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For simplicity, let's take the example of the USD-to-RUB rate. Currently, Russia manages to maintain it at around 60 RUB per USD. However, as far as I understand it, they manage to do it by selling gold, selling oil at a discount (to certain countries), putting restrictions on currency exchange, and maybe other restrictions as well. It seems to me that this cannot continue for a long time. Is it likely that they will sustain the value of the ruble in the long term, or will it explode at some point?

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    $\begingroup$ They can go on selling oil and gas so long as they can find someone to buy it and pay for it and they can manage to maintain production and delivery. So far, this has led to the ruble gaining in value against the dollar compared to 2021. What happens after the conflict in Ukraine ends may depend on how it ends $\endgroup$
    – Henry
    Aug 12, 2022 at 10:07

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The exchange rate depends primarily on trade and financial flows and monetary policy. As long Russia will continue to have huge trade surpluses as it has now (see data) and as long as its monetary policy does not get too loose they can manage to keep strong ruble. Especially given the controls on capital flows (see WSJ) which make it difficult to move money out of Russia.

This being said strong ruble does little good to Russian economy as it hurts its exports and increases demand for imports. Russian central bank pursued very tight monetary policy to strengthen rubble and it seems this was done mainly for prestige, so probably they will eventually pursue more loose policy and let it slowly fall.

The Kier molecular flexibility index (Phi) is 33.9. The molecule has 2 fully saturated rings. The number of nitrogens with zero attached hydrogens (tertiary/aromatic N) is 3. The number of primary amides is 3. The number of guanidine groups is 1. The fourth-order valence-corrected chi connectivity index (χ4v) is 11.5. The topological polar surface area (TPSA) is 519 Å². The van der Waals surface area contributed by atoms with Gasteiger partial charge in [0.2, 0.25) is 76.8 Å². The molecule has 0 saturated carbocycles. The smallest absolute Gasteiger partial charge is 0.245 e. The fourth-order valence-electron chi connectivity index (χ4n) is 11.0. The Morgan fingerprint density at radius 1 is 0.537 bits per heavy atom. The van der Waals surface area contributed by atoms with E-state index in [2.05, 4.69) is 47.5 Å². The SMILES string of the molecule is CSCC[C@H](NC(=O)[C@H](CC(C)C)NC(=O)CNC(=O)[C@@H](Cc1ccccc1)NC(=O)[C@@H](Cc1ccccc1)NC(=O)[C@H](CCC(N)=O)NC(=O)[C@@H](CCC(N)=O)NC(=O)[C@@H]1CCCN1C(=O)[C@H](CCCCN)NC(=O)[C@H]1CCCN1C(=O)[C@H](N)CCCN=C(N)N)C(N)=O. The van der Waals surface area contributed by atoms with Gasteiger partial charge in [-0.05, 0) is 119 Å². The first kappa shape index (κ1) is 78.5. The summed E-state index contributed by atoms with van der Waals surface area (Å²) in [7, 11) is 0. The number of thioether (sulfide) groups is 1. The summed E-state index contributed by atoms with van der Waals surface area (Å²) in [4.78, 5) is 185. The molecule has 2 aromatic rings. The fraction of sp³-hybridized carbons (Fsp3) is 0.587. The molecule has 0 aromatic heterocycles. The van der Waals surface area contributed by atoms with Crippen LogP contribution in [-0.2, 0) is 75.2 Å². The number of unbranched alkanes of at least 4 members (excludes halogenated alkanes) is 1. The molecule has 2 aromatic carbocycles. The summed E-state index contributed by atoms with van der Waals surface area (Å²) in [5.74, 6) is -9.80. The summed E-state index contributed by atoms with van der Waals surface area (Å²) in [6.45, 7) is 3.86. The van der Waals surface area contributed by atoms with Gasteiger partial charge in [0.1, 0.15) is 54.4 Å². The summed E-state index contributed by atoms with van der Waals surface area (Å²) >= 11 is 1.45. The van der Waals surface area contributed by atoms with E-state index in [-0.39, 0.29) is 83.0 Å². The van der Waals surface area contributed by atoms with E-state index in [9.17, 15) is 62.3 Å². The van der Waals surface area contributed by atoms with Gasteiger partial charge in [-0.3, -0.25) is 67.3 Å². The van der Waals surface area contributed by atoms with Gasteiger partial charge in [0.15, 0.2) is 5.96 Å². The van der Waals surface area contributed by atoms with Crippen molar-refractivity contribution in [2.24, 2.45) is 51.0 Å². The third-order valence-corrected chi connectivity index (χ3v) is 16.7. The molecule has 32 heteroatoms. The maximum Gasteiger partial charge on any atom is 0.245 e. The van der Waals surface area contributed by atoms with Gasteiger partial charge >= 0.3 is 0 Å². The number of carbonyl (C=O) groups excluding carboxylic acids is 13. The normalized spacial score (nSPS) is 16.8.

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Many of the usual mechanisms that determine exchange rates are not working at the moment. People only buy the ruble if they must, even if ruble interest rates are high.

The ruble is "artificially" strong at the moment because the exchange market is dysfunctional right now. For example, nobody wants to buy Russian debt. The ruble is not really traded freely at the moment. When someone buys rubles it is essentially to buy Russian gas or oil or other commodities on which they depend. The rest of the world still imports energy at high prices, but because of sanctions, values of imports have shrunk much more (so Russia cannot spend their dollars abroad). This imbalance puts artificial upward pressure on the ruble in the current situation and could go on (as Henry in his comment to the question suggests) as long as Russia continues to sell energy to the rest of the world. The currency would likely depreciate if Russia stops selling or its energy export are boycotted. It would also likely depreciate if trade sanctions are lifted because then Russia would spend USD to pay for imports.

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